FROM CBD NEWS SOURCE
HAMDEN, Conn. – Quinnipiac baseball’s Dan Gooley has announced his retirement from coaching following the 2013-14 academic year. He is a member of the Quinnipiac Athletics Hall of Fame as a player, and also as the coach of the 1983 team enshrined in 2009. He enters his final season as the all-time leading in career victories in Quinnipiac Athletics’ history with 524 to date.
This past season, the Bobcats’ long-time head coach completed his 32nd season that also included five years as an assistant from 1971 to 1976, and two separate stints from 1977 through 1987 and 2002 to the present as the team’s head coach.
“Dan Gooley has had a Hall of Fame career at Quinnipiac, both as a student-athlete and coach,” Director of Athletics Jack McDonald said. “He is all that is good about intercollegiate athletics. I am – as is everyone at Quinnipiac – very, very grateful for all he has done for his student-athletes, Quinnipiac University and NCAA Baseball. We all look forward to celebrating Dan’s final year in the dugout.”
Gooley joined the Quinnipiac coaching staff in 1971 as an assistant following a four-year playing career that saw him finish as the school’s career leader in strikeouts (316) while finishing second in wins (20) and earned-run average (2.47). He was named Quinnipiac’s head coach in 1977, helping the team to a 203-122-5 record in 11 seasons, including five 20-win seasons. In that stretch, Gooley led Quinnipiac to three NCAA Division II Regionals – in 1979, 1983 and 1984 – while also leading Quinnipiac to the 1983 College World Series.
“It is an honor and a privilege to be the head baseball coach at Quinnipiac University,” Gooley said. “I will be forever grateful to President John L. Lahey and Director of Athletics Jack McDonald for affording me the great fortune to wear a Quinnipiac University baseball uniform. I am proud to represent the entire Quinnipiac community both on and off the field.”
In 1988, Gooley was hired at the University of Hartford as the Division I program’s head coach. In five seasons with the Hawks, from 1988 through 1992, Gooley compiled a 101-90-1 record while also capturing a pair of ECAC Division I Championships. In 1988, he was named the New England Intercollegiate Baseball Coaches Association’s Coach of the Year. He also coached former Major League Baseball stand-out Jeff Bagwell.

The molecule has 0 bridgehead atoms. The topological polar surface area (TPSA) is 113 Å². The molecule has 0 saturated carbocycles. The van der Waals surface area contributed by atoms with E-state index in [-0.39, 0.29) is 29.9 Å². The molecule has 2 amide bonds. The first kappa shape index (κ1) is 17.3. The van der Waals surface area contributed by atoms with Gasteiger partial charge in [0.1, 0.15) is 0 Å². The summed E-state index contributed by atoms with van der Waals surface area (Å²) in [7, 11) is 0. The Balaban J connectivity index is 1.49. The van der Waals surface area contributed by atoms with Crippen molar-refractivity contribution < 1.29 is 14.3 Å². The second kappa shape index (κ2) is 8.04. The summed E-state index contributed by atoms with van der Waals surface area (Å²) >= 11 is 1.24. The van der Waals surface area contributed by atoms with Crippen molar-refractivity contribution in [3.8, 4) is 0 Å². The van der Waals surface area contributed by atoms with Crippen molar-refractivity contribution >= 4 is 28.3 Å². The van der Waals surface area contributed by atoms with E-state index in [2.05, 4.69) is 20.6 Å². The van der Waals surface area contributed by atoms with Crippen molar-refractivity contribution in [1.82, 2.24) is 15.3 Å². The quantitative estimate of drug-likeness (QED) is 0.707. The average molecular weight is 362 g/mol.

In 2002, he was re-hired as the Bobcats’ first full-time head coach. Over the last 12 seasons, Gooley has led the Bobcats to 221 wins, including four 20-win seasons. In 2004, he was named the Northeast Conference Coach of the Year after Quinnipiac finished the year with a 23-21 record including a 16-7 conference mark. In 2005, Gooley’s Bobcats captured their first NEC Regular-Season Championship before also winning the NEC Tournament Championship and advancing to the NCAA Tournament for the first time in program history. In 2007, Quinnipiac won a program-record 29 wins while cruising to the NEC Regular-Season Championship and the No. 1 seed in the NEC Tournament.
For three years before his return to coach the Bobcats, Gooley served as Quinnipiac’s director of athletic development, spearheading corporate and alumni support for the University’s three-year Division I athletic program. Prior to his return to Quinnipiac, Gooley spent six years as the director of team services for Major League Baseball for the Starter Corporation in New Haven.
In addition to their success at Quinnipiac, a number of Gooley’s Bobcats have gone on to play professionally. Pat Egan ’07 is currently pitching for the Mississippi Braves, the Double-A affiliate of the Atlanta Blaves, while Chris Gloor ’09 is pitching for the Richmond (Va.) Flying Squirrels, the affiliate of the San Francisco Giants organization. In addition to Egan and Gloor, the list includes former Major League Baseball reliever Turk Wendell, Joe Poletsky ’12, Kyle Nisson ’12, Randy Gress ’07, Wilson Matos ’07, Tim Binkoski ’07, Kevin MacIlvane ’06, Bryan Sabatella ’05, Ari Kafka ’05, Buddy Bengel ’04, Doug Bond ’88, Dominick Rovasio ’88, Brian Landy ’88, Frank Trasacco ’84, Bob Bruzik ’83, Dan O’Neill ’83, Dave Palo ’83, William Martin ’79 and Ralph Russo ’74.